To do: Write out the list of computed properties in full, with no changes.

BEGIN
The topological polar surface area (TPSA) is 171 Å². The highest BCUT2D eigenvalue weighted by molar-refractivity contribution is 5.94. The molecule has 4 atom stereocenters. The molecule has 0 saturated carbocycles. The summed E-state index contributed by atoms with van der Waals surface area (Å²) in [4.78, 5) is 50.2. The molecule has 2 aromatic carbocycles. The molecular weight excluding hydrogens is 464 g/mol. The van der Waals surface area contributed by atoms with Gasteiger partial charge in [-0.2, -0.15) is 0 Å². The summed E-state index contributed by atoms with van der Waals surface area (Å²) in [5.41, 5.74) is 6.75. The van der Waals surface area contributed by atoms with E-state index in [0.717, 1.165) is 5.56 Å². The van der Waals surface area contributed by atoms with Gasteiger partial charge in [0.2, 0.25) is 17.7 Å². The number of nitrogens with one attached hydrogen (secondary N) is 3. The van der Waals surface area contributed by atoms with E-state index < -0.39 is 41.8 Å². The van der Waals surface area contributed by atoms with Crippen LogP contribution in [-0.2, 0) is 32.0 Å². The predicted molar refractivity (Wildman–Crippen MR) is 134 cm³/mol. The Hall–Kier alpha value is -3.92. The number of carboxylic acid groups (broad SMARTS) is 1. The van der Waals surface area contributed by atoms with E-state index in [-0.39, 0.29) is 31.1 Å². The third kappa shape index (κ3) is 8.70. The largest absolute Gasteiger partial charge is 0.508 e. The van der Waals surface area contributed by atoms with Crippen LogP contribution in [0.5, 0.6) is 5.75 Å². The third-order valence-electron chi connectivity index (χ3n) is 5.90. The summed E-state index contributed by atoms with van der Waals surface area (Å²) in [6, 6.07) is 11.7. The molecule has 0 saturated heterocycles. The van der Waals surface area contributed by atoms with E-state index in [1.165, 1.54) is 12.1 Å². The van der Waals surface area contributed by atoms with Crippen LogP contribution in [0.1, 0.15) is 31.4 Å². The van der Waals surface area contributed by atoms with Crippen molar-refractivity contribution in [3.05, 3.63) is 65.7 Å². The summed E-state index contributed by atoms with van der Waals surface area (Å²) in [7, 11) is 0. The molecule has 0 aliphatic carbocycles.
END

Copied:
The topological polar surface area (TPSA) is 171 Å². The highest BCUT2D eigenvalue weighted by molar-refractivity contribution is 5.94. The molecule has 4 atom stereocenters. The molecule has 0 saturated carbocycles. The summed E-state index contributed by atoms with van der Waals surface area (Å²) in [4.78, 5) is 50.2. The molecule has 2 aromatic carbocycles. The molecular weight excluding hydrogens is 464 g/mol. The van der Waals surface area contributed by atoms with Gasteiger partial charge in [-0.2, -0.15) is 0 Å². The summed E-state index contributed by atoms with van der Waals surface area (Å²) in [5.41, 5.74) is 6.75. The van der Waals surface area contributed by atoms with E-state index in [0.717, 1.165) is 5.56 Å². The van der Waals surface area contributed by atoms with Gasteiger partial charge in [0.2, 0.25) is 17.7 Å². The number of nitrogens with one attached hydrogen (secondary N) is 3. The van der Waals surface area contributed by atoms with E-state index < -0.39 is 41.8 Å². The van der Waals surface area contributed by atoms with Crippen LogP contribution in [-0.2, 0) is 32.0 Å². The predicted molar refractivity (Wildman–Crippen MR) is 134 cm³/mol. The Hall–Kier alpha value is -3.92. The number of carboxylic acid groups (broad SMARTS) is 1. The van der Waals surface area contributed by atoms with E-state index in [-0.39, 0.29) is 31.1 Å². The third kappa shape index (κ3) is 8.70. The largest absolute Gasteiger partial charge is 0.508 e. The van der Waals surface area contributed by atoms with Crippen LogP contribution in [0.5, 0.6) is 5.75 Å². The third-order valence-electron chi connectivity index (χ3n) is 5.90. The summed E-state index contributed by atoms with van der Waals surface area (Å²) in [6, 6.07) is 11.7. The molecule has 0 saturated heterocycles. The van der Waals surface area contributed by atoms with E-state index in [1.165, 1.54) is 12.1 Å². The van der Waals surface area contributed by atoms with Crippen LogP contribution in [0.1, 0.15) is 31.4 Å². The van der Waals surface area contributed by atoms with Crippen molar-refractivity contribution in [3.05, 3.63) is 65.7 Å². The summed E-state index contributed by atoms with van der Waals surface area (Å²) in [7, 11) is 0. The molecule has 0 aliphatic carbocycles.